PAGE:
Setting yourself a budget for how much you'll spend on food (and sticking to it!) will give you a realistic idea of how much money you will have after these expenditures. If you find yourself in a deficit, talk to your parents and see if they can help you out or perhaps start looking for jobs in your university town. Whilst rent, bills and food do take up a lot of your money do remember that your course may require a large amount of text books to be brought out of your money from student finance, and take into account the purchases that will need to be made less frequently such as those for toiletries and stationary. Creating a budget early on means you can get your head around it before freshers week begins!
****NUS Extra cards can be purchased whilst you are doing your A Levels and so you may already know a bit about them. Anyone at university is able to get one and prices start from £12 for one year, you are able to buy 1, 2 and 3 year cards. They are great for students as they provide discounts for over 160 brands spanning across retail, insurance and food outlets. In many shops you can receive a 10% discount when purchasing with a NUS Extra card, so they are well worth buying, especially when you're on a student budget!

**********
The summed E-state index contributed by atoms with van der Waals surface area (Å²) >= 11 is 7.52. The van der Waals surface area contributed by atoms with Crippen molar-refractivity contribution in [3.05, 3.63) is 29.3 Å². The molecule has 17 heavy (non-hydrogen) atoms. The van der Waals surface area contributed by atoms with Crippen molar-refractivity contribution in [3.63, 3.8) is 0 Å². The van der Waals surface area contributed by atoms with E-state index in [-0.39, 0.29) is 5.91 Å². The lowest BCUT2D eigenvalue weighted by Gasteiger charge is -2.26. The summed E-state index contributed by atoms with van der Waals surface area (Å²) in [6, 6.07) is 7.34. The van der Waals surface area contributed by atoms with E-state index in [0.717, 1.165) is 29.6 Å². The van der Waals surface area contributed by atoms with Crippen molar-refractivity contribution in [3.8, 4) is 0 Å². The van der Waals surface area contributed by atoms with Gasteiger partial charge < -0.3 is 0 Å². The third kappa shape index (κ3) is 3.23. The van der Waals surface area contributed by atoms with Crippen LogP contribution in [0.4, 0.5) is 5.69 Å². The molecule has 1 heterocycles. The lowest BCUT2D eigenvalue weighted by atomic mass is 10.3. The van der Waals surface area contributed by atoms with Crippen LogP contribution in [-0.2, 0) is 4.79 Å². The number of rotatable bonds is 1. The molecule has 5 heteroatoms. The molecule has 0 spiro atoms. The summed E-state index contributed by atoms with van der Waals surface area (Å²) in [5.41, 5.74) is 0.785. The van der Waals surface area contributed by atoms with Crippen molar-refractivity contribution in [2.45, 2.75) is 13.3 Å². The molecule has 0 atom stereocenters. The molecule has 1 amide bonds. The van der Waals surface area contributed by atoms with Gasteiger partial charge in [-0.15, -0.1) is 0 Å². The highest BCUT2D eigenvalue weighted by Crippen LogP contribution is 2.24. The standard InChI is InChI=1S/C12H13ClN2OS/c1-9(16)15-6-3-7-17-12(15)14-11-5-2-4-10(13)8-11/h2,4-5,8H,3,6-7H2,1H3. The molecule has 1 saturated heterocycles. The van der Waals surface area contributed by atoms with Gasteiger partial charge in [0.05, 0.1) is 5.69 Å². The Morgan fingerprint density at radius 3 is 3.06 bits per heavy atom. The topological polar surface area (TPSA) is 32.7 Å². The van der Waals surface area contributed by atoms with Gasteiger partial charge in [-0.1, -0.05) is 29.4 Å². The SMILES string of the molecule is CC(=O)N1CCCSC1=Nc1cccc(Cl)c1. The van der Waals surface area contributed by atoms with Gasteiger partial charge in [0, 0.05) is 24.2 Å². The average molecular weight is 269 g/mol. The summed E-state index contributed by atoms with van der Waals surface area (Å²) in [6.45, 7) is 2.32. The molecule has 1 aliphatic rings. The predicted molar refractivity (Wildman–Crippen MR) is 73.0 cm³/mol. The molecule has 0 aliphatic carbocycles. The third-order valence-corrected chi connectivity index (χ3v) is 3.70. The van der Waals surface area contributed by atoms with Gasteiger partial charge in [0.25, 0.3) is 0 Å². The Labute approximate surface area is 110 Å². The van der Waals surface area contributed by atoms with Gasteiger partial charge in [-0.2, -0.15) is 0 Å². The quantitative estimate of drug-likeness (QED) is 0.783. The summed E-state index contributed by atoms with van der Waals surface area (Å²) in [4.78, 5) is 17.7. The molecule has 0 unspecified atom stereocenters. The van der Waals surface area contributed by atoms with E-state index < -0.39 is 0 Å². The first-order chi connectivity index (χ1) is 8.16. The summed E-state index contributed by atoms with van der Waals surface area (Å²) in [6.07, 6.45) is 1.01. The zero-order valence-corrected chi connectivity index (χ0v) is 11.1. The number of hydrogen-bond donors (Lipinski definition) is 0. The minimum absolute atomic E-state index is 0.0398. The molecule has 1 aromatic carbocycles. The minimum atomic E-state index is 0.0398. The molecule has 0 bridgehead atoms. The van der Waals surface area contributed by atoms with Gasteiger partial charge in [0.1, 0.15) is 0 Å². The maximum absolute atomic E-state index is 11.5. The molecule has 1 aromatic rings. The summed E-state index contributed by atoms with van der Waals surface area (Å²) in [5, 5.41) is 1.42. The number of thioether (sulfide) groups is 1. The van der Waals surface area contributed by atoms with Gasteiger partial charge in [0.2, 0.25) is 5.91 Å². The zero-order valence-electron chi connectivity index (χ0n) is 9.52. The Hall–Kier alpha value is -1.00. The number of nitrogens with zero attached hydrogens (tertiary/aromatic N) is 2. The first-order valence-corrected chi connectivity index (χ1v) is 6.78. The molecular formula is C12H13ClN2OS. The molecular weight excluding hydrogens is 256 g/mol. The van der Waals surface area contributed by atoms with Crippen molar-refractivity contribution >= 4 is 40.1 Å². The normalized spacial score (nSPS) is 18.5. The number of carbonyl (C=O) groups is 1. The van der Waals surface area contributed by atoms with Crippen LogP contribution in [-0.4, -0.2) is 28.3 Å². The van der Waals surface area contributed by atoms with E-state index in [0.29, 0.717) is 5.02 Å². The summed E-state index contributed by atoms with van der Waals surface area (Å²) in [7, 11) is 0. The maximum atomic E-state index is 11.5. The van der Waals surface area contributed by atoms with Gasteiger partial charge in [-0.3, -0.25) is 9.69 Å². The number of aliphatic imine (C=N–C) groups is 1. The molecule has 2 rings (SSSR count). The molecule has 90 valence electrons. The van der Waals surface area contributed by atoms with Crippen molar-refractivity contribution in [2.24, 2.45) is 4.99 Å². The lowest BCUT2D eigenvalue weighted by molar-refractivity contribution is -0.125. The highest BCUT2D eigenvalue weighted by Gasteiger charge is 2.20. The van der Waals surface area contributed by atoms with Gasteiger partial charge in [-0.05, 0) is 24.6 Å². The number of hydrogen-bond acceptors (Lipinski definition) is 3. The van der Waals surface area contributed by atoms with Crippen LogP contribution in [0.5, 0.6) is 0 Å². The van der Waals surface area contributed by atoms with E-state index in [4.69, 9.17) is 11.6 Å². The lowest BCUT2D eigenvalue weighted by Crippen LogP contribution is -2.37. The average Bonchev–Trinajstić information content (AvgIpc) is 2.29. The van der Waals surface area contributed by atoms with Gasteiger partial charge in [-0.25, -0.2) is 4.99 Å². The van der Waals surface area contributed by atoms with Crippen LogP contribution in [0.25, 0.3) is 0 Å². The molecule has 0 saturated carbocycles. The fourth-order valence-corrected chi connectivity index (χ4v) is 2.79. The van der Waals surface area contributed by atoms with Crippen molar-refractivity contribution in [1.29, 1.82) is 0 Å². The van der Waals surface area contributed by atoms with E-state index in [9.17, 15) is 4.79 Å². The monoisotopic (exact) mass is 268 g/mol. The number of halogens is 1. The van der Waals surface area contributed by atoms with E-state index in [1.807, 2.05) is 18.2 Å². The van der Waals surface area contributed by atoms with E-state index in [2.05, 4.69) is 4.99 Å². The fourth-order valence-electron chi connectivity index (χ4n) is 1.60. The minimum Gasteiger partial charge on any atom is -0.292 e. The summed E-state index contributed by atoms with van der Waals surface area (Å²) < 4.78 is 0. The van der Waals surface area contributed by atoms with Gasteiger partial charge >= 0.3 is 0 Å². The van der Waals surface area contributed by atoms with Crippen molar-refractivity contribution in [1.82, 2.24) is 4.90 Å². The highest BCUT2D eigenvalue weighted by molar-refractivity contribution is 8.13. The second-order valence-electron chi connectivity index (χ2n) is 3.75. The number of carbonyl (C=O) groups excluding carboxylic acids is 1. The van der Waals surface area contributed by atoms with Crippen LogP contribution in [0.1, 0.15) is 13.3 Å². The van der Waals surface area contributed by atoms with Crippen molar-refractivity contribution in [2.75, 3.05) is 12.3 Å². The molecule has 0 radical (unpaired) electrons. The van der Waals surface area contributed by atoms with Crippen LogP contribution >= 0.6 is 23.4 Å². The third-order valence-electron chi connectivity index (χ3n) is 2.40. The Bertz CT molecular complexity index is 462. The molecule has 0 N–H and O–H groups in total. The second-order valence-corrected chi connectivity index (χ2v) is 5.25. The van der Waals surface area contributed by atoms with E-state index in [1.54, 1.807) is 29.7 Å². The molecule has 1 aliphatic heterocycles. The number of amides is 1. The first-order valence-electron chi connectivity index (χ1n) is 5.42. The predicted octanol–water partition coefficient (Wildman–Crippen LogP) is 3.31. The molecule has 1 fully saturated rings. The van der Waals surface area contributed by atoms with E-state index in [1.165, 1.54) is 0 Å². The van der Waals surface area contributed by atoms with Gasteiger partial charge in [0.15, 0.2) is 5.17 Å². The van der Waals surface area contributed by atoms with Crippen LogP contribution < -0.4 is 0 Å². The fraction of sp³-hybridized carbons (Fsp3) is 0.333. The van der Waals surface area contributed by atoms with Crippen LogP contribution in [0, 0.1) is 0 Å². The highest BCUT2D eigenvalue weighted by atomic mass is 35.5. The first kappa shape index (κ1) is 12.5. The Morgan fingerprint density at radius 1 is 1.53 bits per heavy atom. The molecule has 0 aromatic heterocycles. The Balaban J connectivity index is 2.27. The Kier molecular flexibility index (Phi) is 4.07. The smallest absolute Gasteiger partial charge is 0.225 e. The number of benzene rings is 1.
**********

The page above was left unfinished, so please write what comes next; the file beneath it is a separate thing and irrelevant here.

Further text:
It's not the first thing that may come to mind, but university can mean a lot of travelling. When you want to come home for Christmas, Easter and Summer, you may need to get the train back from your university city to your home town, these train journeys can all add up in price, especially if you are moving a considerable difference away from home! In addition to this, it's always nice to keep in contact with those friends you went to school with and this can sometimes end up in trips around the country to visit them all over the year. By having a 16 to 25 year old railcard you can save a third on most train journeys, prices start from £30 for one year, or £70 for three years saving you £20, it is definitely worth buying a railcard if you are making numerous train trips around the country!